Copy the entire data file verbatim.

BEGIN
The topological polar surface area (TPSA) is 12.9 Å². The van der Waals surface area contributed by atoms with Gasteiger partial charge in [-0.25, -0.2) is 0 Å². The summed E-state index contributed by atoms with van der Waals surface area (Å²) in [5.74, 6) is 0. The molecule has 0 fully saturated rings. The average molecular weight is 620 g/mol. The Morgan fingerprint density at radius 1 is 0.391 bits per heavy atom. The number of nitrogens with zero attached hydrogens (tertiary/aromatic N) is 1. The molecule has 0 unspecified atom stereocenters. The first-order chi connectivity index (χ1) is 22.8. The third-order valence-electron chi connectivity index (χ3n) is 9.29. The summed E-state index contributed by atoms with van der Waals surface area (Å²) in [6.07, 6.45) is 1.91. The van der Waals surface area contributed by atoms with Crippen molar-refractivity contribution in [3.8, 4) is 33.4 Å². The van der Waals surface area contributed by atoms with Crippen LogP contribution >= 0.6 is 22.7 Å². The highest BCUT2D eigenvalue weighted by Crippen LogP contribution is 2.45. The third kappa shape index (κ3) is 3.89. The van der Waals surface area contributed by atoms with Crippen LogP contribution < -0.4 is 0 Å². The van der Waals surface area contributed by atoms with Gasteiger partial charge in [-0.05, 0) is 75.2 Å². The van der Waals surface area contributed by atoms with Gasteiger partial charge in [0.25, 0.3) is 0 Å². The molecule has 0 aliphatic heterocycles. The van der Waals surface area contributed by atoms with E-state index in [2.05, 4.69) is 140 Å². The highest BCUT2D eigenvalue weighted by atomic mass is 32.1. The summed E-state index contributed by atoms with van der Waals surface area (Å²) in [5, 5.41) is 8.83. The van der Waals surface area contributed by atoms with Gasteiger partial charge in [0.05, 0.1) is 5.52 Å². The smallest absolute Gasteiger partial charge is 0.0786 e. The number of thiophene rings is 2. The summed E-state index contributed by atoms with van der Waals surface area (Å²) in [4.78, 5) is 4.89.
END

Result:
The topological polar surface area (TPSA) is 12.9 Å². The van der Waals surface area contributed by atoms with Gasteiger partial charge in [-0.25, -0.2) is 0 Å². The summed E-state index contributed by atoms with van der Waals surface area (Å²) in [5.74, 6) is 0. The molecule has 0 fully saturated rings. The average molecular weight is 620 g/mol. The Morgan fingerprint density at radius 1 is 0.391 bits per heavy atom. The number of nitrogens with zero attached hydrogens (tertiary/aromatic N) is 1. The molecule has 0 unspecified atom stereocenters. The first-order chi connectivity index (χ1) is 22.8. The third-order valence-electron chi connectivity index (χ3n) is 9.29. The summed E-state index contributed by atoms with van der Waals surface area (Å²) in [6.07, 6.45) is 1.91. The van der Waals surface area contributed by atoms with Crippen molar-refractivity contribution in [3.8, 4) is 33.4 Å². The van der Waals surface area contributed by atoms with Crippen LogP contribution >= 0.6 is 22.7 Å². The highest BCUT2D eigenvalue weighted by Crippen LogP contribution is 2.45. The third kappa shape index (κ3) is 3.89. The van der Waals surface area contributed by atoms with Crippen LogP contribution < -0.4 is 0 Å². The van der Waals surface area contributed by atoms with Gasteiger partial charge in [-0.05, 0) is 75.2 Å². The van der Waals surface area contributed by atoms with Gasteiger partial charge in [0.25, 0.3) is 0 Å². The molecule has 0 aliphatic heterocycles. The van der Waals surface area contributed by atoms with E-state index in [2.05, 4.69) is 140 Å². The highest BCUT2D eigenvalue weighted by atomic mass is 32.1. The summed E-state index contributed by atoms with van der Waals surface area (Å²) in [5, 5.41) is 8.83. The van der Waals surface area contributed by atoms with Gasteiger partial charge in [0.05, 0.1) is 5.52 Å². The smallest absolute Gasteiger partial charge is 0.0786 e. The number of thiophene rings is 2. The summed E-state index contributed by atoms with van der Waals surface area (Å²) in [4.78, 5) is 4.89.